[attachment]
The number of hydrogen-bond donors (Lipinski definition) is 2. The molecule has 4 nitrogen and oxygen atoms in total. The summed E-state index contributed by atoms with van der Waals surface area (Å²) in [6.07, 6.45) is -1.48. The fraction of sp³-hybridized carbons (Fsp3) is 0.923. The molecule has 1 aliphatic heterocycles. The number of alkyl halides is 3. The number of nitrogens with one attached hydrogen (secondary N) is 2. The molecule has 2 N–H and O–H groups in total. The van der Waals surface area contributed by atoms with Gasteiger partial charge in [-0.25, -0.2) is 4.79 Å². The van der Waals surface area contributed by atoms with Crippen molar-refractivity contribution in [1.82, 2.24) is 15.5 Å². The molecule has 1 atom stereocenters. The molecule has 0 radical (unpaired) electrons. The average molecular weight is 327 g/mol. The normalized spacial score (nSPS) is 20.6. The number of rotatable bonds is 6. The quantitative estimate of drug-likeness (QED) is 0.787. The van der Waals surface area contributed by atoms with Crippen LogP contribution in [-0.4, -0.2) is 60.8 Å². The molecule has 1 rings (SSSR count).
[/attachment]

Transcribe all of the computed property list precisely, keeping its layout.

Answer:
The number of hydrogen-bond donors (Lipinski definition) is 2. The molecule has 4 nitrogen and oxygen atoms in total. The summed E-state index contributed by atoms with van der Waals surface area (Å²) in [6.07, 6.45) is -1.48. The fraction of sp³-hybridized carbons (Fsp3) is 0.923. The molecule has 1 aliphatic heterocycles. The number of alkyl halides is 3. The number of nitrogens with one attached hydrogen (secondary N) is 2. The molecule has 2 N–H and O–H groups in total. The van der Waals surface area contributed by atoms with Gasteiger partial charge in [-0.25, -0.2) is 4.79 Å². The van der Waals surface area contributed by atoms with Crippen molar-refractivity contribution in [1.82, 2.24) is 15.5 Å². The molecule has 1 atom stereocenters. The molecule has 0 radical (unpaired) electrons. The average molecular weight is 327 g/mol. The normalized spacial score (nSPS) is 20.6. The number of rotatable bonds is 6. The quantitative estimate of drug-likeness (QED) is 0.787. The van der Waals surface area contributed by atoms with Crippen LogP contribution in [-0.4, -0.2) is 60.8 Å². The molecule has 1 rings (SSSR count).